Stan­ford tri­al points to a new CAR-T drug, spot­light­ing a fresh tar­get for next-gen cell ther­a­pies

CAR-T re­searchers have had years to study CD19 pro­tein mol­e­cules as a tar­get in their suc­cess­ful leukemia stud­ies. But a small, ex­plorato­ry study at Stan­ford un­der­scores that there’s sub­stan­tial promise in ex­pand­ing their scope to in­clude CD22, of­fer­ing a new route to fol­low for pa­tients who re­lapse — or nev­er re­spond — af­ter be­ing treat­ed with the first round of cell ther­a­pies now hit­ting the mar­ket.

Crys­tal Mack­all

The re­search team re­cruit­ed 15 pa­tients for this tri­al who had ei­ther re­lapsed or nev­er re­spond­ed to CD19-tar­get­ed CAR-T ther­a­py, which in­volves ex­tract­ing a pop­u­la­tion of T cells from pa­tients and adapt­ing them with a chimeric anti­gen re­cep­tor so they would tar­get a pro­tein com­mon­ly found on the sur­face of leukemia cells. Ten of them had re­lapsed, with their can­cer cells no longer ex­press­ing CD19.

Af­ter step­ping up the dose from the first round, the re­searchers achieved re­mis­sion in 11 of the 15 pa­tients — a re­mark­able 73%. The re­mis­sions last­ed a me­di­an of 6 months with one pa­tient in re­mis­sion at 21 months, with signs that the can­cer cells were able to mu­tate to stop ex­press­ing CD22 and es­cape the ther­a­peu­tic as­sault.

“The take-home mes­sage is that we’ve found an­oth­er CAR T-cell ther­a­py that dis­plays high-lev­el ac­tiv­i­ty in this Phase I tri­al,” said Stan­ford’s Crys­tal Mack­all, who led the study. “But the re­lapse rate was al­so high. So this forces the field to get even more so­phis­ti­cat­ed. How much of a tar­get is need­ed for suc­cess­ful, long-last­ing treat­ment? What hap­pens if we tar­get both CD19 and CD22 si­mul­ta­ne­ous­ly?”

Stan­ford’s team re­port­ed progress with CD22 four days af­ter in­ves­ti­ga­tors at Seat­tle Chil­dren’s launched a com­bi­na­tion CAR-T tri­al us­ing a new cell ther­a­py that could si­mul­ta­ne­ous­ly at­tack CD19 and CD22, look­ing for a more po­tent and con­sis­tent strat­e­gy for acute lym­phoblas­tic leukemia that could con­ceiv­ably cut the re­lapse rate in half, while al­so tak­ing an­oth­er step down a path to­ward us­ing CAR-T in sol­id tu­mors — one of the Holy Grails that has emerged in the field.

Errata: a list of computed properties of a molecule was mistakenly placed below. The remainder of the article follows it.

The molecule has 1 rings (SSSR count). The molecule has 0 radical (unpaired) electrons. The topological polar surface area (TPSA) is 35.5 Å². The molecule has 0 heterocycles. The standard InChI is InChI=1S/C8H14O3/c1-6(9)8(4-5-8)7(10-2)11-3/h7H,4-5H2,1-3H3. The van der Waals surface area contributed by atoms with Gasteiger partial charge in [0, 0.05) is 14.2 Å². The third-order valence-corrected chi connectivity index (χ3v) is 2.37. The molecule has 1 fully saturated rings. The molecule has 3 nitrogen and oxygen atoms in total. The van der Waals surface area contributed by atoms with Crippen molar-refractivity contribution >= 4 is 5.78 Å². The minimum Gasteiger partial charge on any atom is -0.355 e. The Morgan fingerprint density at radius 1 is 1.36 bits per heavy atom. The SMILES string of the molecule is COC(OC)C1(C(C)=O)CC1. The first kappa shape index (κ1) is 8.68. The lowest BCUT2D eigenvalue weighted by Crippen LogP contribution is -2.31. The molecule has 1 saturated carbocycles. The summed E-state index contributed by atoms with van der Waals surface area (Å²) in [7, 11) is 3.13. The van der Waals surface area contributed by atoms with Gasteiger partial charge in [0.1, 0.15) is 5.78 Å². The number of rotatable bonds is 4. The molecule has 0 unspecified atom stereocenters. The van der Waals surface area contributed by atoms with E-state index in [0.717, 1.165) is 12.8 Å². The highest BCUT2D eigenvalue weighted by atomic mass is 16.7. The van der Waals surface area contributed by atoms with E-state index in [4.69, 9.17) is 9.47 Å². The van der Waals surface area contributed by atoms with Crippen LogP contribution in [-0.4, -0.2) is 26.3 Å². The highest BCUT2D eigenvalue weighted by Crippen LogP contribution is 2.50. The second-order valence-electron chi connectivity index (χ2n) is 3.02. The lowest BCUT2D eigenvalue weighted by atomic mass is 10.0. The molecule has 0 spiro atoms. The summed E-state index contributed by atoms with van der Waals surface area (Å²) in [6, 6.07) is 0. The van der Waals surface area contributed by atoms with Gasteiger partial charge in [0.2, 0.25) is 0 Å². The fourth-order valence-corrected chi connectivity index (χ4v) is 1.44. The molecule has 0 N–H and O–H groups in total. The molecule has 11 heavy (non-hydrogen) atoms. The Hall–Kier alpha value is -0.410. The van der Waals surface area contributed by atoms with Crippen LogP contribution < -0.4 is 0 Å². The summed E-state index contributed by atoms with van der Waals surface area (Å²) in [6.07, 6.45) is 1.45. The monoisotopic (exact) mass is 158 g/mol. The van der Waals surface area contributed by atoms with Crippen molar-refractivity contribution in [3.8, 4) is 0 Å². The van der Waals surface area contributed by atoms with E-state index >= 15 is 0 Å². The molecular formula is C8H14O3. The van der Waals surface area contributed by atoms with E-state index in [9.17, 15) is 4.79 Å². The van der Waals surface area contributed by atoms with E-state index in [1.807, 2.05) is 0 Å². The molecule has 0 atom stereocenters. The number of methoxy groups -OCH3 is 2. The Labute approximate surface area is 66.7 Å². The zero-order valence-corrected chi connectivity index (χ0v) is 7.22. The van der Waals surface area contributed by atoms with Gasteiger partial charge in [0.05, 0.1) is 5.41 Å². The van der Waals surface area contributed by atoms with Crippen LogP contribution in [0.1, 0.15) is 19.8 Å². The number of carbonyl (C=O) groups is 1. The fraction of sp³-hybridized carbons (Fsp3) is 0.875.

(Ed­i­tor’s note: Af­ter we pub­lished this sto­ry, one of our read­ers point­ed out that Au­to­lus al­so just start­ed a PhI/II study us­ing a CD19/CD22 CAR-T.)

The small tri­al at Stan­ford is sig­nif­i­cant for a va­ri­ety of rea­sons. While No­var­tis and Gilead/Kite have be­gun the process of field­ing the first new ther­a­pies, the em­pha­sis in re­search cir­cles has shift­ed to cre­at­ing a new, safer gen­er­a­tion of CAR-Ts that can be far more durable. Al­so, Mack­all told The New York Times, it’s im­por­tant to un­der­stand that CD19, for all its re­mark­able ef­fect in of­fer­ing a bea­con for cell ther­a­pies, is “not some kind of uni­corn.”

More tar­gets ex­ist that will work here, she says. And that’s where re­searchers will turn next.

Health­care Dis­par­i­ties and Sick­le Cell Dis­ease

In the complicated U.S. healthcare system, navigating a serious illness such as cancer or heart disease can be remarkably challenging for patients and caregivers. When that illness is classified as a rare disease, those challenges can become even more acute. And when that rare disease occurs in a population that experiences health disparities, such as people with sickle cell disease (SCD) who are primarily Black and Latino, challenges can become almost insurmountable.

Jacob Van Naarden (Eli Lilly)

Ex­clu­sives: Eli Lil­ly out to crash the megablock­buster PD-(L)1 par­ty with 'dis­rup­tive' pric­ing; re­veals can­cer biotech buy­out

It’s taken 7 years, but Eli Lilly is promising to finally start hammering the small and affluent PD-(L)1 club with a “disruptive” pricing strategy for their checkpoint therapy allied with China’s Innovent.

Lilly in-licensed global rights to sintilimab a year ago, building on the China alliance they have with Innovent. That cost the pharma giant $200 million in cash upfront, which they plan to capitalize on now with a long-awaited plan to bust up the high-price market in lung cancer and other cancers that have created a market worth tens of billions of dollars.

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So what hap­pened with No­var­tis' gene ther­a­py group? Here's your an­swer

Over the last couple of days it’s become clear that the gene therapy division at Novartis has quietly undergone a major reorganization. We learned on Monday that Dave Lennon, who had pursued a high-profile role as president of the unit with 1,500 people, had left the pharma giant to take over as CEO of a startup.